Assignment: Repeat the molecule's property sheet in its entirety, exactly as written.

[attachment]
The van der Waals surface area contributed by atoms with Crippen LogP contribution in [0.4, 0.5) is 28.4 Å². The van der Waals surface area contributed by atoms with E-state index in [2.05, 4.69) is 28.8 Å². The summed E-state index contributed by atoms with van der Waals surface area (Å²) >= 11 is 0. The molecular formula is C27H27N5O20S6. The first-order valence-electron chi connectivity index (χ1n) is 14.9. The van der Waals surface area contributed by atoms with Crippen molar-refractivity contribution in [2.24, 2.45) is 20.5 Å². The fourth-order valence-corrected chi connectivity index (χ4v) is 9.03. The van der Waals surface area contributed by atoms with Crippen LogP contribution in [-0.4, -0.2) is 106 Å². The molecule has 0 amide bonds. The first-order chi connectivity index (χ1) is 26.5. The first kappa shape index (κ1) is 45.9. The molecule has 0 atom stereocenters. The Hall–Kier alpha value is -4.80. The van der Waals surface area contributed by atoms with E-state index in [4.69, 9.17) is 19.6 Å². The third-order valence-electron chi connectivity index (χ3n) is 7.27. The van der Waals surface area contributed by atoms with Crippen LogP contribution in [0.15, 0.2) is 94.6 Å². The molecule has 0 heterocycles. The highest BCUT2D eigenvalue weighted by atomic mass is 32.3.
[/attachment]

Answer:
The van der Waals surface area contributed by atoms with Crippen LogP contribution in [0.4, 0.5) is 28.4 Å². The van der Waals surface area contributed by atoms with E-state index in [2.05, 4.69) is 28.8 Å². The summed E-state index contributed by atoms with van der Waals surface area (Å²) >= 11 is 0. The molecular formula is C27H27N5O20S6. The first-order valence-electron chi connectivity index (χ1n) is 14.9. The van der Waals surface area contributed by atoms with Crippen molar-refractivity contribution in [2.24, 2.45) is 20.5 Å². The fourth-order valence-corrected chi connectivity index (χ4v) is 9.03. The van der Waals surface area contributed by atoms with Crippen LogP contribution in [-0.4, -0.2) is 106 Å². The molecule has 0 amide bonds. The first-order chi connectivity index (χ1) is 26.5. The first kappa shape index (κ1) is 45.9. The molecule has 0 atom stereocenters. The Hall–Kier alpha value is -4.80. The van der Waals surface area contributed by atoms with E-state index in [4.69, 9.17) is 19.6 Å². The third-order valence-electron chi connectivity index (χ3n) is 7.27. The van der Waals surface area contributed by atoms with Crippen LogP contribution in [0.15, 0.2) is 94.6 Å². The molecule has 0 heterocycles. The highest BCUT2D eigenvalue weighted by atomic mass is 32.3.